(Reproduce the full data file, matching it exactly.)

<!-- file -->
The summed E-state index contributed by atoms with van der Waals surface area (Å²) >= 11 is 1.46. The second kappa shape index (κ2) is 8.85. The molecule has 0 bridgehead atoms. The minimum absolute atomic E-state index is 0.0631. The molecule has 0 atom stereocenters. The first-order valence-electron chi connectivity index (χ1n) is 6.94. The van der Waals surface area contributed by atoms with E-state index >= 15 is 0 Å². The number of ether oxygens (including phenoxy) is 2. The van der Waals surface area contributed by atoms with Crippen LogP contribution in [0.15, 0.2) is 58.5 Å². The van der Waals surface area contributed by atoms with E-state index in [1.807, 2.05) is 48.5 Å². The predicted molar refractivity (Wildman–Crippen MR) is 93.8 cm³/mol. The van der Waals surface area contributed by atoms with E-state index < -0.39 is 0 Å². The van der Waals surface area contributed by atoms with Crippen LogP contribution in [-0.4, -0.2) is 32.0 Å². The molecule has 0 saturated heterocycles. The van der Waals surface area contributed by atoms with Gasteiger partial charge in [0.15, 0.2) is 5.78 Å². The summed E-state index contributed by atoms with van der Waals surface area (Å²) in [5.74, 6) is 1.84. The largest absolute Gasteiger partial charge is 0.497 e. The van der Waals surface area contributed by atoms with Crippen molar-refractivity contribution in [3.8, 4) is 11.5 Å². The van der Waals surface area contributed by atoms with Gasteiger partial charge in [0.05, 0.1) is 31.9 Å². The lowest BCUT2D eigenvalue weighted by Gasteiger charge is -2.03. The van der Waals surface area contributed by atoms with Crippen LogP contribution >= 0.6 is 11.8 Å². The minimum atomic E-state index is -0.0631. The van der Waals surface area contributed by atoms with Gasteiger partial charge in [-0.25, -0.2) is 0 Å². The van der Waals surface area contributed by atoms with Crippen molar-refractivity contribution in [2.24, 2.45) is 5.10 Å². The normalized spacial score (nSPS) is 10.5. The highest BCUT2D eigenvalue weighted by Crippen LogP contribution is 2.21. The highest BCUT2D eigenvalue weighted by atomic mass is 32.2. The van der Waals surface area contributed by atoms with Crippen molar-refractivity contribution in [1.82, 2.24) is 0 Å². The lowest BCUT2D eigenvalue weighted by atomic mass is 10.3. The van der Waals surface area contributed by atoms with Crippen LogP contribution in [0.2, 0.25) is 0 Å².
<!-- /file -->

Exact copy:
The summed E-state index contributed by atoms with van der Waals surface area (Å²) >= 11 is 1.46. The second kappa shape index (κ2) is 8.85. The molecule has 0 bridgehead atoms. The minimum absolute atomic E-state index is 0.0631. The molecule has 0 atom stereocenters. The first-order valence-electron chi connectivity index (χ1n) is 6.94. The van der Waals surface area contributed by atoms with E-state index >= 15 is 0 Å². The number of ether oxygens (including phenoxy) is 2. The van der Waals surface area contributed by atoms with Crippen LogP contribution in [0.15, 0.2) is 58.5 Å². The van der Waals surface area contributed by atoms with E-state index in [1.807, 2.05) is 48.5 Å². The predicted molar refractivity (Wildman–Crippen MR) is 93.8 cm³/mol. The van der Waals surface area contributed by atoms with E-state index < -0.39 is 0 Å². The van der Waals surface area contributed by atoms with Crippen LogP contribution in [-0.4, -0.2) is 32.0 Å². The molecule has 0 saturated heterocycles. The van der Waals surface area contributed by atoms with Gasteiger partial charge in [0.15, 0.2) is 5.78 Å². The summed E-state index contributed by atoms with van der Waals surface area (Å²) in [5.74, 6) is 1.84. The largest absolute Gasteiger partial charge is 0.497 e. The van der Waals surface area contributed by atoms with Crippen molar-refractivity contribution in [3.8, 4) is 11.5 Å². The van der Waals surface area contributed by atoms with Gasteiger partial charge in [0.05, 0.1) is 31.9 Å². The lowest BCUT2D eigenvalue weighted by Gasteiger charge is -2.03. The van der Waals surface area contributed by atoms with Crippen LogP contribution >= 0.6 is 11.8 Å². The minimum atomic E-state index is -0.0631. The van der Waals surface area contributed by atoms with Gasteiger partial charge in [-0.25, -0.2) is 0 Å². The van der Waals surface area contributed by atoms with Crippen molar-refractivity contribution in [2.24, 2.45) is 5.10 Å². The normalized spacial score (nSPS) is 10.5. The highest BCUT2D eigenvalue weighted by Crippen LogP contribution is 2.21. The highest BCUT2D eigenvalue weighted by atomic mass is 32.2. The van der Waals surface area contributed by atoms with Crippen molar-refractivity contribution in [1.82, 2.24) is 0 Å². The lowest BCUT2D eigenvalue weighted by atomic mass is 10.3. The van der Waals surface area contributed by atoms with Crippen LogP contribution in [0.2, 0.25) is 0 Å².